Browse results

You are looking at 1 - 10 of 18 items for :

  • Early Modern History x
  • Social History x
  • Theology and World Christianity x
  • Upcoming Publications x
  • Just Published x
  • Search level: All x
Clear All
A Socio-Economic Analysis of a Religious Community in Eighteenth-Century Saxony
Based on hundreds of archival documents, Christina Petterson offers an in-depth analysis of the community building process and individual and collective subjectification practices of the Moravian Brethren in eighteenth-century Herrnhut, Eastern Germany between 1740 and 1760.
The Moravian Brethren are a Protestant group, but Petterson demonstrates the relevance of their social experiments and practices for early modernity by drawing out the socio-economic layers of the archival material. In doing so, she provides a non-religious reading of categories that become central to liberal ideology as the Moravians negotiate the transition from feudal society to early capitalism. As such The Moravian Brethren in a Time of Transition combines archival analysis with socio-economic change.
In: The Moravian Brethren in a Time of Transition
In: The Moravian Brethren in a Time of Transition
In: The Moravian Brethren in a Time of Transition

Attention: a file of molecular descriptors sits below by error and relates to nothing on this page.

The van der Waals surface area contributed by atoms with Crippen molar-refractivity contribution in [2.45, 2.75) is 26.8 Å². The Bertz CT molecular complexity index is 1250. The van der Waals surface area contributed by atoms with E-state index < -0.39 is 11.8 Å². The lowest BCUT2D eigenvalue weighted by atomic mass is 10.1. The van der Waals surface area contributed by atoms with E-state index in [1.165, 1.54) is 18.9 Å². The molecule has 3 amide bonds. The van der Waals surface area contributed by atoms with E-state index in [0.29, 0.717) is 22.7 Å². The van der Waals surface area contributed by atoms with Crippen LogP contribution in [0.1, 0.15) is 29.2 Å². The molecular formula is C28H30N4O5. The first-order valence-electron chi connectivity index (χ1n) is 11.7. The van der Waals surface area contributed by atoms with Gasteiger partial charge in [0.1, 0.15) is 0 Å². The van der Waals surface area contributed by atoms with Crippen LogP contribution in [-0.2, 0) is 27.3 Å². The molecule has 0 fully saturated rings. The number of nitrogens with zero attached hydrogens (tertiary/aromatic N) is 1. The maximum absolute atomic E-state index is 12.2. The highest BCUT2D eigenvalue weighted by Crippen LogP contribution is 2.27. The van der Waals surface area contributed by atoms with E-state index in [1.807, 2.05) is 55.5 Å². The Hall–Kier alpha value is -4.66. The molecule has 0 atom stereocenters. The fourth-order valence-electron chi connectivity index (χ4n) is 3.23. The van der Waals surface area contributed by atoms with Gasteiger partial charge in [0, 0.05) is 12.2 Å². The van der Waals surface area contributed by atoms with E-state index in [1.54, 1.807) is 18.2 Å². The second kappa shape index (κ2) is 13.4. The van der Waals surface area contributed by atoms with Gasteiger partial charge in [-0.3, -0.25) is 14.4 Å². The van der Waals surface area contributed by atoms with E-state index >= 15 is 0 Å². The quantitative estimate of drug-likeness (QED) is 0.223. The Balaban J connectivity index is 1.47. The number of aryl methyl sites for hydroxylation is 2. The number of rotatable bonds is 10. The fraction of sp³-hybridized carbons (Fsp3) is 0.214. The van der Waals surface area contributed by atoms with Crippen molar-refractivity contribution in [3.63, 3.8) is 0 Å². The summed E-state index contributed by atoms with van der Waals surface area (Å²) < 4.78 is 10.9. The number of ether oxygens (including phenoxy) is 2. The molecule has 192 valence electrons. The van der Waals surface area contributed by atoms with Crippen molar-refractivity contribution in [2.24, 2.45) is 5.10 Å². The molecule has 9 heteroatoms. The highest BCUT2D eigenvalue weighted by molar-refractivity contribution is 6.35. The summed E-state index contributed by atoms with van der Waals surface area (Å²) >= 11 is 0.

In: The Moravian Brethren in a Time of Transition
In: The Moravian Brethren in a Time of Transition
In: The Moravian Brethren in a Time of Transition
In: The Moravian Brethren in a Time of Transition
In: The Moravian Brethren in a Time of Transition
Author: Jürgen Beyer
Lay prophets in Lutheran Europe (c. 1550–1700) is the first transnational study of the phenomenon of angelic apparitions in all Lutheran cultures of early modern Europe. Jürgen Beyer provides evidence for more than 350 cases and analyses the material in various ways: tracing the medieval origins, studying the spread of news about prophets, looking at the performances legitimising their calling, noting their comments on local politics, following the theological debates about prophets, and interpreting the early modern notions of holiness within which prophets operated. A full chronology and bibliography of all cases concludes the volume. Beyer demonstrates that lay prophets were an accepted part of Lutheran culture and places them in their social, political and confessional contexts.